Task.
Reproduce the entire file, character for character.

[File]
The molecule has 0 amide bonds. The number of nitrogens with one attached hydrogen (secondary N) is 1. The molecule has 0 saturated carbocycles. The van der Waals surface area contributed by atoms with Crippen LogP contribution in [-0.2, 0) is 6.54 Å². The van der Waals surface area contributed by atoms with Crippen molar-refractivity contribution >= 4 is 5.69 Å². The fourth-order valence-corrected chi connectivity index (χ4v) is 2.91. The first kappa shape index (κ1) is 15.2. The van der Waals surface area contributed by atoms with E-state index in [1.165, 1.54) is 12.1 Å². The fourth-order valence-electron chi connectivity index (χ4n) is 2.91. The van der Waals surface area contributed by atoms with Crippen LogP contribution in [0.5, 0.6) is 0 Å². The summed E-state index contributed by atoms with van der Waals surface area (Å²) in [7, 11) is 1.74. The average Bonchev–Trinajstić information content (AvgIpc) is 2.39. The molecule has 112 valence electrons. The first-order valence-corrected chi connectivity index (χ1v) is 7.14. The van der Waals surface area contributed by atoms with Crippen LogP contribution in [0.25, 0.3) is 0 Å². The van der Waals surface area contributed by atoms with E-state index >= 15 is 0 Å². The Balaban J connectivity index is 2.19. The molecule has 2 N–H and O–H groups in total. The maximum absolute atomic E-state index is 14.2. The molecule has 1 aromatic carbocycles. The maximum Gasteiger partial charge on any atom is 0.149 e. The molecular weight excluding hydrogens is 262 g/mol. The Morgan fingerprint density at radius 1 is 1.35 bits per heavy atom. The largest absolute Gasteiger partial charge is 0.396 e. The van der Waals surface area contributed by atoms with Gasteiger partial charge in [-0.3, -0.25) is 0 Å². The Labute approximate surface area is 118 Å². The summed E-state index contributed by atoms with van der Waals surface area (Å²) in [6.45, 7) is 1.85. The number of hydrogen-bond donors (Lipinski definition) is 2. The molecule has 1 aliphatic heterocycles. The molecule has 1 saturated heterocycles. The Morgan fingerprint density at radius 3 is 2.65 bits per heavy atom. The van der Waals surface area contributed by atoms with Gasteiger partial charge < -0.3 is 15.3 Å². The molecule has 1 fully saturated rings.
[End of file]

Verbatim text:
The molecule has 0 amide bonds. The number of nitrogens with one attached hydrogen (secondary N) is 1. The molecule has 0 saturated carbocycles. The van der Waals surface area contributed by atoms with Crippen LogP contribution in [-0.2, 0) is 6.54 Å². The van der Waals surface area contributed by atoms with Crippen molar-refractivity contribution >= 4 is 5.69 Å². The fourth-order valence-corrected chi connectivity index (χ4v) is 2.91. The first kappa shape index (κ1) is 15.2. The van der Waals surface area contributed by atoms with E-state index in [1.165, 1.54) is 12.1 Å². The fourth-order valence-electron chi connectivity index (χ4n) is 2.91. The van der Waals surface area contributed by atoms with Crippen LogP contribution in [0.5, 0.6) is 0 Å². The summed E-state index contributed by atoms with van der Waals surface area (Å²) in [7, 11) is 1.74. The average Bonchev–Trinajstić information content (AvgIpc) is 2.39. The molecule has 112 valence electrons. The first-order valence-corrected chi connectivity index (χ1v) is 7.14. The van der Waals surface area contributed by atoms with Crippen LogP contribution in [0.25, 0.3) is 0 Å². The van der Waals surface area contributed by atoms with E-state index >= 15 is 0 Å². The Balaban J connectivity index is 2.19. The molecule has 2 N–H and O–H groups in total. The maximum absolute atomic E-state index is 14.2. The molecule has 1 aromatic carbocycles. The maximum Gasteiger partial charge on any atom is 0.149 e. The molecular weight excluding hydrogens is 262 g/mol. The Morgan fingerprint density at radius 1 is 1.35 bits per heavy atom. The largest absolute Gasteiger partial charge is 0.396 e. The van der Waals surface area contributed by atoms with Gasteiger partial charge in [-0.3, -0.25) is 0 Å². The Labute approximate surface area is 118 Å². The summed E-state index contributed by atoms with van der Waals surface area (Å²) in [6.45, 7) is 1.85. The number of hydrogen-bond donors (Lipinski definition) is 2. The molecule has 1 aliphatic heterocycles. The molecule has 1 saturated heterocycles. The Morgan fingerprint density at radius 3 is 2.65 bits per heavy atom. The van der Waals surface area contributed by atoms with Gasteiger partial charge < -0.3 is 15.3 Å². The molecule has 1 fully saturated rings.